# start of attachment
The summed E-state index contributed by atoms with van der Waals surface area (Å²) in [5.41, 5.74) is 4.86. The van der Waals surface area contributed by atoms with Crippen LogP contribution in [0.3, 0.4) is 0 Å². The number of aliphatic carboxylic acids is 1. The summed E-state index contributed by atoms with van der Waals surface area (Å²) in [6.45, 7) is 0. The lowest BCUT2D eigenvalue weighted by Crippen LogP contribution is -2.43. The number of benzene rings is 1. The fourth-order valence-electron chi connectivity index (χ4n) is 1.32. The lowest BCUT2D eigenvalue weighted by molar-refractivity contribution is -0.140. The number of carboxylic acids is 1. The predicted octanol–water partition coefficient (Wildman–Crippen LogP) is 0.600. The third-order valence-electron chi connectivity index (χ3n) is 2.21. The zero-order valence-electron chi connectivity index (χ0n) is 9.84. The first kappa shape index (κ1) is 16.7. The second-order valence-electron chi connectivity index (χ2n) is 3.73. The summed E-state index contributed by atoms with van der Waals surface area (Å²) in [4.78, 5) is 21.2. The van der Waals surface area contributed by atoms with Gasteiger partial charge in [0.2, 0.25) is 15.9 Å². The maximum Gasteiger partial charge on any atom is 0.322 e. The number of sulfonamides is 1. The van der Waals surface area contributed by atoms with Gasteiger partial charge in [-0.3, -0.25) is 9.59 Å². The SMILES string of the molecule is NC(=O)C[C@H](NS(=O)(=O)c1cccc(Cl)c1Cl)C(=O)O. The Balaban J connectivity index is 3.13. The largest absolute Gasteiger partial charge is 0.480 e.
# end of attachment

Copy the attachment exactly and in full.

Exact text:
The summed E-state index contributed by atoms with van der Waals surface area (Å²) in [5.41, 5.74) is 4.86. The van der Waals surface area contributed by atoms with Crippen LogP contribution in [0.3, 0.4) is 0 Å². The number of aliphatic carboxylic acids is 1. The summed E-state index contributed by atoms with van der Waals surface area (Å²) in [6.45, 7) is 0. The lowest BCUT2D eigenvalue weighted by Crippen LogP contribution is -2.43. The number of benzene rings is 1. The fourth-order valence-electron chi connectivity index (χ4n) is 1.32. The lowest BCUT2D eigenvalue weighted by molar-refractivity contribution is -0.140. The number of carboxylic acids is 1. The predicted octanol–water partition coefficient (Wildman–Crippen LogP) is 0.600. The third-order valence-electron chi connectivity index (χ3n) is 2.21. The zero-order valence-electron chi connectivity index (χ0n) is 9.84. The first kappa shape index (κ1) is 16.7. The second-order valence-electron chi connectivity index (χ2n) is 3.73. The summed E-state index contributed by atoms with van der Waals surface area (Å²) in [4.78, 5) is 21.2. The van der Waals surface area contributed by atoms with Gasteiger partial charge in [0.2, 0.25) is 15.9 Å². The maximum Gasteiger partial charge on any atom is 0.322 e. The number of sulfonamides is 1. The van der Waals surface area contributed by atoms with Gasteiger partial charge in [-0.3, -0.25) is 9.59 Å². The SMILES string of the molecule is NC(=O)C[C@H](NS(=O)(=O)c1cccc(Cl)c1Cl)C(=O)O. The Balaban J connectivity index is 3.13. The largest absolute Gasteiger partial charge is 0.480 e.